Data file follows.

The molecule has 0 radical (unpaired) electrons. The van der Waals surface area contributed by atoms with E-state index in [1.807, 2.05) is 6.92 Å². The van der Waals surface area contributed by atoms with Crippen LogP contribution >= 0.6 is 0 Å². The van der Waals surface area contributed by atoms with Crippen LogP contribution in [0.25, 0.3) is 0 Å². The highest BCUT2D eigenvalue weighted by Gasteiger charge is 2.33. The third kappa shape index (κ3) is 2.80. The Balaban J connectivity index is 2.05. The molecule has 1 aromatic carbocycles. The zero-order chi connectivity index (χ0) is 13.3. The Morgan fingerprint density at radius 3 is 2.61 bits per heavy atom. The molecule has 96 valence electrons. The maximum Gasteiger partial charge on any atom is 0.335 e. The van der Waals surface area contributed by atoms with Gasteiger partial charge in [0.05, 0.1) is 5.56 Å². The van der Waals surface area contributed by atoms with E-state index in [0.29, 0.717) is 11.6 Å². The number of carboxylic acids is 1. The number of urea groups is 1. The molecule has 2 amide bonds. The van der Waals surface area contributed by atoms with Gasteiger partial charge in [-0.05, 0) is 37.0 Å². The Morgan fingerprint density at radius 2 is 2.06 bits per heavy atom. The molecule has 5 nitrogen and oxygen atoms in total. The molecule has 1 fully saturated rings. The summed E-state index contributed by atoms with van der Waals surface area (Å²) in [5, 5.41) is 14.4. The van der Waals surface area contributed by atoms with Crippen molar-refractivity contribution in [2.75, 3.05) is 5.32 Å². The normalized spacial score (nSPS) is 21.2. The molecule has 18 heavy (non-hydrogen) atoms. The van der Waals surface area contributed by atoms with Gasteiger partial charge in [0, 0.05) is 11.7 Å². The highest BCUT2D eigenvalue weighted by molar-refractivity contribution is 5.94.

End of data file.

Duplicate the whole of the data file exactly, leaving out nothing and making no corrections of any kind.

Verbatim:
The molecule has 0 radical (unpaired) electrons. The van der Waals surface area contributed by atoms with E-state index in [1.807, 2.05) is 6.92 Å². The van der Waals surface area contributed by atoms with Crippen LogP contribution >= 0.6 is 0 Å². The van der Waals surface area contributed by atoms with Crippen LogP contribution in [0.25, 0.3) is 0 Å². The highest BCUT2D eigenvalue weighted by Gasteiger charge is 2.33. The third kappa shape index (κ3) is 2.80. The Balaban J connectivity index is 2.05. The molecule has 1 aromatic carbocycles. The zero-order chi connectivity index (χ0) is 13.3. The Morgan fingerprint density at radius 3 is 2.61 bits per heavy atom. The molecule has 96 valence electrons. The maximum Gasteiger partial charge on any atom is 0.335 e. The van der Waals surface area contributed by atoms with Gasteiger partial charge in [0.05, 0.1) is 5.56 Å². The van der Waals surface area contributed by atoms with E-state index in [0.29, 0.717) is 11.6 Å². The number of carboxylic acids is 1. The number of urea groups is 1. The molecule has 2 amide bonds. The van der Waals surface area contributed by atoms with Gasteiger partial charge in [-0.05, 0) is 37.0 Å². The Morgan fingerprint density at radius 2 is 2.06 bits per heavy atom. The molecule has 5 nitrogen and oxygen atoms in total. The molecule has 1 fully saturated rings. The summed E-state index contributed by atoms with van der Waals surface area (Å²) in [5, 5.41) is 14.4. The van der Waals surface area contributed by atoms with Crippen molar-refractivity contribution in [2.75, 3.05) is 5.32 Å². The normalized spacial score (nSPS) is 21.2. The molecule has 18 heavy (non-hydrogen) atoms. The van der Waals surface area contributed by atoms with Gasteiger partial charge in [0, 0.05) is 11.7 Å². The highest BCUT2D eigenvalue weighted by molar-refractivity contribution is 5.94.